The Coming Obamacare "Death Spiral"?
Aug 31st 2013 5:00PM
Updated Aug 31st 2013 5:02PM
Will the Affordable Care Act, a.k.a. Obamacare, begin a "death spiral" in 2014? The scary-sounding term "death spiral" is used to describe a scenario where individuals with higher health expenses flock to an insurance plan, resulting in more costly premiums that dissuade healthier individuals from enrolling. With fewer healthy enrollees to subsidize the medical costs of the less-healthy members, the cycle continues until few can afford the insurance.
A recent study says that Obamacare appears poised to experience this "death spiral" effect. How likely is this to actually happen? The answers depend on whom you ask.
The Obama administration hopes to enroll 7 million Americans in health insurance exchanges by the end of next March. Administration officials say for Obamacare to succeed, 2.7 million of these enrollees need to come from the relatively healthy demographic group of young adults between ages 18 and 30. Research conducted by David Hogberg, health policy analyst with the National Center for Public Policy Research, however, casts doubt on whether that many young Americans will actually sign up.
Hogberg found that around 4.3 million young adults ages 18 through 30 are likely to be eligible for plans on the Obamacare exchanges. 2.9 million of these individuals would be financially better off by at least $500 in 2014. Nearly 2.4 million would have $1,000 more in their pockets by forgoing health insurance. And that's assuming the cheapest Obamacare plans with applicable federal subsidies included.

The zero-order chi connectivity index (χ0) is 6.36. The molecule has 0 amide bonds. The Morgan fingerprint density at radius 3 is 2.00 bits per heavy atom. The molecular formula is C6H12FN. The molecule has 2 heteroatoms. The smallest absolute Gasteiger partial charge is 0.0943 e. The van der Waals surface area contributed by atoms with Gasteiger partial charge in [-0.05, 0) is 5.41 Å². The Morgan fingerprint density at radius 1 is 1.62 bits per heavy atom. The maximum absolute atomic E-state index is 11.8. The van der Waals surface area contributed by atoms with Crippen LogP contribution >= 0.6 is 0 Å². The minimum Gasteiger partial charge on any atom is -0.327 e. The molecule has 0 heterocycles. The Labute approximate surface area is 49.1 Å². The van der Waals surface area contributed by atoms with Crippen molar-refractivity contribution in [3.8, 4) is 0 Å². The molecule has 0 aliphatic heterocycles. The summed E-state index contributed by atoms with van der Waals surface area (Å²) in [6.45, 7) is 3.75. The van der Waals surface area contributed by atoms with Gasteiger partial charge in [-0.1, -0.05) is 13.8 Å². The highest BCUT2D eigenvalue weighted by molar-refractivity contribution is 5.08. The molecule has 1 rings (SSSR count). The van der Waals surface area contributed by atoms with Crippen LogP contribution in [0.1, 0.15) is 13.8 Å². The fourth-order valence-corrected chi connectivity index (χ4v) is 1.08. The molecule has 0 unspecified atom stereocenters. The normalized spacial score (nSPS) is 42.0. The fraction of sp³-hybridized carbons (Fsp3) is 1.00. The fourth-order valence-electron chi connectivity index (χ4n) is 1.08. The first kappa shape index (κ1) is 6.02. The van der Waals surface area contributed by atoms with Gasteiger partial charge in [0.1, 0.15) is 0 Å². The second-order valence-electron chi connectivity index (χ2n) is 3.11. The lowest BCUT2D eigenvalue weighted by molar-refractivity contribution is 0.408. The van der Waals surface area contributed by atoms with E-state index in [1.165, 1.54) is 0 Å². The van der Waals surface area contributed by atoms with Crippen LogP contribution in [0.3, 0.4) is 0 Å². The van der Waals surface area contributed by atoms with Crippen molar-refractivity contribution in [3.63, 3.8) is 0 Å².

Another study by the Commonwealth Fund found that the most important reason young adults currently don't buy health insurance is affordability. This survey also reported that only 27% of respondents between ages 19 and 27 were aware of Obamacare exchanges.
If the majority of those with financial incentives to remain uninsured don't purchase health insurance (because they're unaware of the option and/or the perceived economic impact is negative), Obamacare will fall well short of the 2.7 million young adults that the White House says are needed. Insurers participating in the exchanges would then almost certainly raise premiums for the following year -- which could make buying health insurance even more unappealing for young adults despite higher penalties in 2015. The "death spiral" could easily kick into gear if this happens.
More spin than spiral
On the other hand, that Commonwealth Fund survey also said that the data suggest that young adults "will eventually enroll in large numbers" as they become more aware of Obamacare's benefits. Most younger individuals do actually want to have health insurance coverage, according to the survey.
These results could mean that the future prognosis looks better for Obamacare even if too few young adults enroll in 2014. The "death spiral" scenario requires a progressively worsening state of affairs. However, if increased awareness and higher financial penalties in the years after 2014 significantly motivate young adults to buy insurance, the worst-case situation might not materialize -- even if the negative predictions about enrollment of young Americans next year come true.